It would make very clear the bases of religious conflicts if those who held the religion of their families were labelled accordingly, and converts differently. So someone would be called family-Christian, family-Muslim, family-Buddhist, family-Agnostic, family-Atheist, including those who converted on marriage. Children at school would be called family-(whatever). Those who joined a religious group through their own thinking would be called convert-Protestant convert-Catholic, convert-Humanist, oonvert-Muslim, and so on.  And it is basic to religious freedom that a person should be free to change their religion without penalty or ostracism.

And so Australia would have every reason to show the world what a truly multicultural society could be.

In our schools and educational systems we have become increasingly segregated. This is serious.  In the late 20th century, it was common to have twenty-one nationalities in one class in public education and inner-urban catholic schools. Now it is rarer, and the public education sector is becoming smaller. The private schools emphasise the differences between us – the rich and the poor, as well as the different religions and nationalities.  The Turks and Greek who came in the 1950s to the Catholic schools with their parents protesting, “We all worship the same God,” but really wanting the discipline they saw missing in the public schools, now have their own schools. The Catholic schools themselves are no longer catholic, in the primary meaning of the word as “including a wide variety of things; all-embracing” and reverting exclusively to the original meaning for the schools “of the Roman Catholic faith” <Wikipedia>.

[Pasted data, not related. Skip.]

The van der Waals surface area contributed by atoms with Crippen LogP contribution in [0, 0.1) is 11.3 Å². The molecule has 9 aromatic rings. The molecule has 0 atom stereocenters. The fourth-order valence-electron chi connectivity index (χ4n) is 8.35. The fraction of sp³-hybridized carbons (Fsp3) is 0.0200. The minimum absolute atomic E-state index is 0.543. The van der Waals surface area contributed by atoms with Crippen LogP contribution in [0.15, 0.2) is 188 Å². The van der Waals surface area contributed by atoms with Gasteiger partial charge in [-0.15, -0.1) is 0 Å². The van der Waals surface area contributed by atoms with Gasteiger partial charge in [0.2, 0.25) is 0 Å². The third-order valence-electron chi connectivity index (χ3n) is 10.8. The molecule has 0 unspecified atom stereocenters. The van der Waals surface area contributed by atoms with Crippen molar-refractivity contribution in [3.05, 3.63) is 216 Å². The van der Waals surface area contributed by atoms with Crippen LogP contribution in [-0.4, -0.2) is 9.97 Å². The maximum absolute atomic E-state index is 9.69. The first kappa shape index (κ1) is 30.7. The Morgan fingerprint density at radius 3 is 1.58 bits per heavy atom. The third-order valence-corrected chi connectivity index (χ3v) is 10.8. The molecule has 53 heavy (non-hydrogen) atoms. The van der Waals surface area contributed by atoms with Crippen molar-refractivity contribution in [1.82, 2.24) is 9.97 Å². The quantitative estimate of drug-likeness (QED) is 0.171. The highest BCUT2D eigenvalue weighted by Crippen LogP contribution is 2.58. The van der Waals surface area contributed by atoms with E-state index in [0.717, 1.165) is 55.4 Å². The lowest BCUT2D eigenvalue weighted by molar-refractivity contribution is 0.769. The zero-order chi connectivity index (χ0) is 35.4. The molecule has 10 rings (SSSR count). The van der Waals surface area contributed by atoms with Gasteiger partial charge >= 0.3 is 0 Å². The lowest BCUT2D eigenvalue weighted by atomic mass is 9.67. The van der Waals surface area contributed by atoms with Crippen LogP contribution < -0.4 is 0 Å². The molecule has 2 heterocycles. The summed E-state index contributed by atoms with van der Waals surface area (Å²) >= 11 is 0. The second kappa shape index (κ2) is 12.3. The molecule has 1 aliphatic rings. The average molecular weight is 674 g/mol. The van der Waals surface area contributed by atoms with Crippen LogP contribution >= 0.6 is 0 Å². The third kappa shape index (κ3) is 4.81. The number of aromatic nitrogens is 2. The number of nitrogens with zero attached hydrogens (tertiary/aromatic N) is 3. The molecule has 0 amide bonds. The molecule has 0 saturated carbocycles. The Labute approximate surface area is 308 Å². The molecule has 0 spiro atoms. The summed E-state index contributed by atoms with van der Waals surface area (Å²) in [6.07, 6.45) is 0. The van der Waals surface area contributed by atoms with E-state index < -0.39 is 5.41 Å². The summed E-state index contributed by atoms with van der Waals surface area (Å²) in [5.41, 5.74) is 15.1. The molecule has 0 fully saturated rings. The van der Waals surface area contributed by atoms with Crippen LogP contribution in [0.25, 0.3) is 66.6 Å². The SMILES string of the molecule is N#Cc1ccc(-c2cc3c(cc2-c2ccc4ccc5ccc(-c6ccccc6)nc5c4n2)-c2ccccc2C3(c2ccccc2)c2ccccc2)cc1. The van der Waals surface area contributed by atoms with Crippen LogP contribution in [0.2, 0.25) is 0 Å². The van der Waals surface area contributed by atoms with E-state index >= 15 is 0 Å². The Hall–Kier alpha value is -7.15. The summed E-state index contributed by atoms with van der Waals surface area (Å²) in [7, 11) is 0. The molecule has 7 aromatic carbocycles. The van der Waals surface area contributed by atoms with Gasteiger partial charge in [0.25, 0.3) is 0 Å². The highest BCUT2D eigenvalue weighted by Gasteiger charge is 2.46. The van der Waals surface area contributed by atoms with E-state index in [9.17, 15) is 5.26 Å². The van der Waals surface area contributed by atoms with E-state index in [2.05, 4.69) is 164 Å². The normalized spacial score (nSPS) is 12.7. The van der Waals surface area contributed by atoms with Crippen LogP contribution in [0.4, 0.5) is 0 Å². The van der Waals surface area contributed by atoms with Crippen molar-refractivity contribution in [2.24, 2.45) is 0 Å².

We have many more varieties of religion running different schools than we have ever had – about twenty-five sects and denominations among the different religions we now hold.  What is serious, some of these are hard-liners, preaching exclusivity of salvation to their pupils, and even telling them of  doom to those not of their faith.  And what is serious too, the government spends taxpayers’ money on upholding these schools.

Segregated schools can probably not be prevented – indeed, the trend is to multiply them, and some governments fund this trend. However, schooling itself must not be segregated. All young people – and adults – must have open access to how other people live and what other people think.

Some things that people object to in other groups in their society, such as dress and worship, do not really matter for the state’s survival as a unity despite diversity, but other things do matter, and we need to be aware of them.

One way of becoming aware is to look back at history.  In British and Australian history, the story of Catholic-Protestant can teach us much about today’s Muslim-Secular division.
At certain times, to be Catholic was to be considered subversive and traitorous, and Guy Fawkes Day continued to remind us of this.